One response to this would be to urge readers to buy less cashmere (and less fleece, and less cotton, and less viscose rayon, all of which Schlossberg also covers). Indeed, her description of “fast fashion,” with some stores having 20 “seasons” annually, leaves one thinking it would be smarter to wear whatever you’re wearing forever, content in the understanding that it will swing in and out of style with some regularity. But it is to the author’s credit that she doesn’t, mainly, take this easy way out.

For 10 or 15 years beginning in the 1990s such consumer-driven environmentalism was a constant refrain, leading to endless disputations about paper towels and disposable diapers versus sponges and cotton nappies. When I picked up this book, I feared it might go down the same cul-de-sacs, but it doesn’t, and for the obvious reason: That earlier campaign was essentially useless. Some fairly small percentage of people read those books, and an even smaller percentage took regular and clear action. Those people are morally consistent heroes whom we should all salute, but it turns out there are not enough of them to make a difference. Everyone else continued to stream Netflix, buy cashmere and use air-conditioning, which meant that the amount of carbon pouring into the atmosphere kept increasing, and the temperature kept rising. And those of us working to contain this environmental disaster increasingly turned our attention to systems, and to the powerful actors within them.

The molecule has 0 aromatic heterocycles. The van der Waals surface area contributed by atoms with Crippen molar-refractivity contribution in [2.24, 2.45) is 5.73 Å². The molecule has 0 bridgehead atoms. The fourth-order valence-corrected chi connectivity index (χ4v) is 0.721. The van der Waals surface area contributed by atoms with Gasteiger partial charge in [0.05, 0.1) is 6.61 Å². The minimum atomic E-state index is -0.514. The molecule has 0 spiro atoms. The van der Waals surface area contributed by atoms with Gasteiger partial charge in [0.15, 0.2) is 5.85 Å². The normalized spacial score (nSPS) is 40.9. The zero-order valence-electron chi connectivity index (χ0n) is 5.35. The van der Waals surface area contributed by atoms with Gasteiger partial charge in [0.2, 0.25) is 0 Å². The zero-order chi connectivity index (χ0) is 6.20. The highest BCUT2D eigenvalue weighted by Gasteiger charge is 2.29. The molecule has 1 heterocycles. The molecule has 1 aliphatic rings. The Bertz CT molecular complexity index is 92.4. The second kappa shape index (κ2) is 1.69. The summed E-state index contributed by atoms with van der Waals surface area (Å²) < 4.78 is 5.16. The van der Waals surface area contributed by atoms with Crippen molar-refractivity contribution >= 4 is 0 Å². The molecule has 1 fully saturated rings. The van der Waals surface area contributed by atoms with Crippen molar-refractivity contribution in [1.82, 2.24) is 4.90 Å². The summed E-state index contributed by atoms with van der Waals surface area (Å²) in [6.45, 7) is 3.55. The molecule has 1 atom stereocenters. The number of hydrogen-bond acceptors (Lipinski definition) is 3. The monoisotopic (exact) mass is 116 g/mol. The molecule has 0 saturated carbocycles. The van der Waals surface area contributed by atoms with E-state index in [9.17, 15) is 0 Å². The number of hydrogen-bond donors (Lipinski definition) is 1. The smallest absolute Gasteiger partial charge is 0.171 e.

To go back to goats for a moment, as Schlossberg says, “it is not the fault of the consumer that cashmere is cheap, and it’s not wrong to want nice things or to buy them, sometimes. … It’s not within your control how some company sources and produces its cashmere, or the size of the herd that they got it from. That should be the corporation’s burden … or governments should make sure they act responsibly.”